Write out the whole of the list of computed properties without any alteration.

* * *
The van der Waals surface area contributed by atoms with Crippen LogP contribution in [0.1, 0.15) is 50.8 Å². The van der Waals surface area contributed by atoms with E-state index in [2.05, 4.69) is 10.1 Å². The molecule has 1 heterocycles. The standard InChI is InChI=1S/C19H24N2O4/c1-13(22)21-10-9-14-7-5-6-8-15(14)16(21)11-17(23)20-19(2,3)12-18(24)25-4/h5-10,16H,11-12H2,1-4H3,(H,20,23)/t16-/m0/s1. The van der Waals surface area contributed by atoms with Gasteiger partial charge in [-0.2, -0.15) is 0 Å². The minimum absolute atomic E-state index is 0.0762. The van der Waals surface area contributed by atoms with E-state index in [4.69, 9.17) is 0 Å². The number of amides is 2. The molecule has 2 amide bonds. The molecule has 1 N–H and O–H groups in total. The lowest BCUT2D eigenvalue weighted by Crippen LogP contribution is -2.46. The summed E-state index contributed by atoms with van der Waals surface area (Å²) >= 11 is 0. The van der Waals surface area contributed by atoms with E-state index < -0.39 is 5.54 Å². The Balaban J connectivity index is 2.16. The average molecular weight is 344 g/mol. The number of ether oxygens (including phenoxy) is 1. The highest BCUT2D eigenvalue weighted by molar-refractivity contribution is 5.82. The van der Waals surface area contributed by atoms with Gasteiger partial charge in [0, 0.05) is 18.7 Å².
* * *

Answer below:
The van der Waals surface area contributed by atoms with Crippen LogP contribution in [0.1, 0.15) is 50.8 Å². The van der Waals surface area contributed by atoms with E-state index in [2.05, 4.69) is 10.1 Å². The molecule has 1 heterocycles. The standard InChI is InChI=1S/C19H24N2O4/c1-13(22)21-10-9-14-7-5-6-8-15(14)16(21)11-17(23)20-19(2,3)12-18(24)25-4/h5-10,16H,11-12H2,1-4H3,(H,20,23)/t16-/m0/s1. The van der Waals surface area contributed by atoms with Gasteiger partial charge in [-0.2, -0.15) is 0 Å². The minimum absolute atomic E-state index is 0.0762. The van der Waals surface area contributed by atoms with E-state index in [4.69, 9.17) is 0 Å². The number of amides is 2. The molecule has 2 amide bonds. The molecule has 1 N–H and O–H groups in total. The lowest BCUT2D eigenvalue weighted by Crippen LogP contribution is -2.46. The summed E-state index contributed by atoms with van der Waals surface area (Å²) >= 11 is 0. The van der Waals surface area contributed by atoms with E-state index < -0.39 is 5.54 Å². The Balaban J connectivity index is 2.16. The average molecular weight is 344 g/mol. The number of ether oxygens (including phenoxy) is 1. The highest BCUT2D eigenvalue weighted by molar-refractivity contribution is 5.82. The van der Waals surface area contributed by atoms with Gasteiger partial charge in [0, 0.05) is 18.7 Å².